Hamjambo from Iringa

Hamjambo from Iringa
Oct 18

Today we begin real efforts to fulfill our mission here. We met with the Sacred Heart Parish pastor, Father Chatilla, along with the parish council, and selected activities leaders. Introductions were challenging as the Iringans are a soft-spoken people and we are not yet unaccustomed to their Swahili accent.  The parish council included educators, one nun, a retired judge who teaches at the university, a doctor and other university and school personnel.  All were welcoming, so gracious and so pleased we had come to visit.

To begin our meeting, Peter Kasanga, a lecturer at Ruaha Catholic University gave an overview of Sacred Heart parish. There are 40,000 people in the Diocese of Iringa, and 18,000 (45%) are Catholic. Within Iringa town, there are four parishes; Sacred Heart is the cathedral parish. In addition, Sacred Heart serves 15 out-stations; an out-station is a small Christian community of 10 to 20 households. The out-station exists because of the geographical size of the parish, and the long travel distances between the homes and the church.  The farthest out-station is 32 km from Iringa town. Five Sunday masses at Sacred Heart serve the local parishioners but only one mass a month is celebrated at each out-station. All these Catholics are served by two priests who must see to all the needs of a parish as well as travel long distances to the out-stations.

The system of Iringa parishes provides more than just spiritual services to their parishioners. For example, it is not unusual for a parish to also run orphanages, hospitals, and secondary schools.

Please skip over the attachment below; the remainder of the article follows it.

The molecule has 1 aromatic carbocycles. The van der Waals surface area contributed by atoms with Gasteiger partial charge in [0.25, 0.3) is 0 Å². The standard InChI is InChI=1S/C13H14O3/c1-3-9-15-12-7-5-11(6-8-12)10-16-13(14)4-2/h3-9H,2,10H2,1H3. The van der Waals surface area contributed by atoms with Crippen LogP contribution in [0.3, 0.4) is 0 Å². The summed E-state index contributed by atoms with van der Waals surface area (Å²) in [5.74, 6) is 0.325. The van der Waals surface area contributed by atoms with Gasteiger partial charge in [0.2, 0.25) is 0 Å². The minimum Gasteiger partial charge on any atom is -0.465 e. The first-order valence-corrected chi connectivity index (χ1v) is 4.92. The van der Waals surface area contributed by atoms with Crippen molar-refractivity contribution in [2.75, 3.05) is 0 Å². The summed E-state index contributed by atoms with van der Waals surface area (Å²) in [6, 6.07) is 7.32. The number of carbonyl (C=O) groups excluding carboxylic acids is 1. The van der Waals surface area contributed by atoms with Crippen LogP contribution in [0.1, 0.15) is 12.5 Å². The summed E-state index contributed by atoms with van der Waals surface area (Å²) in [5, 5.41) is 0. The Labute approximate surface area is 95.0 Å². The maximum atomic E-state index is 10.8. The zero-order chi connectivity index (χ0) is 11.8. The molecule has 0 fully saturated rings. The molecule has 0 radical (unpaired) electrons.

Kathy Howard gave an overview of St. Thomas More Parish. Some of our audience members were very English proficient and nodding heads indicated they understood.  However, others were less proficient but gracious in their attentive listening.

What meeting is complete without shared food?  We sampled samosa, small pastries stuffed with meat along with a variety of drinks and the hot-dog like sausages that seem to be served at most meals.

Next…a Kiswahili lesson, much needed instruction. Miraji Vanginothi is a born teacher. With an infectious smile, a quick laugh and a charming personality, he helped us understand the basic phrases we could use while in country. Kiswahili is the real name of the language but Swahili is common shortened name.  Keys phrases we learned included: maji beridi (cold water), habari (hello), choo kiko wapi? (where is the toilet) , samahani polepole (speak slower) and the ever present asante (thank you.)

Swahili lessons made us hungry so off to Hasty Tasty Too for lunch of grilled sandwiches and milk shakes.

Our afternoon was spent at the Kibebe Farm.  It is a large farm in the Iringa valley operated by Richard and Victoria Phillips, who are English by nationality but long time residents of Tanzania.  They host the weekly volleyball picnic for the wzunga (whites), an open game with whoever shows up. The farm consists of two large residential homes, a guest house, and a milk production building. There are 525 cattle, 168 milking cows, and numerous sheep and goats.  We visited the milking station, fascinated by the process.  

It was at this gathering that we had our first African kahawa (coffee). This heavily milked instant coffee proved a worthy companion to iced brownies in a setting worthy of a Hollywood movie.

On our trip from the picnic to dinner, our first experience was not the woman with the shovel on her head but the next best thing. Then we experienced TFT: Tanzanian Flexible Time. The Vice President of Tanzanian was scheduled to drive through Iringa. All traffic was stopped, causing a lengthy delay. When the traffic was allowed to resume, all drivers recklessly jockeyed for position, making New York City cab drivers look like the world’s safest drivers.
Kwaheri for now.  More tomorrow.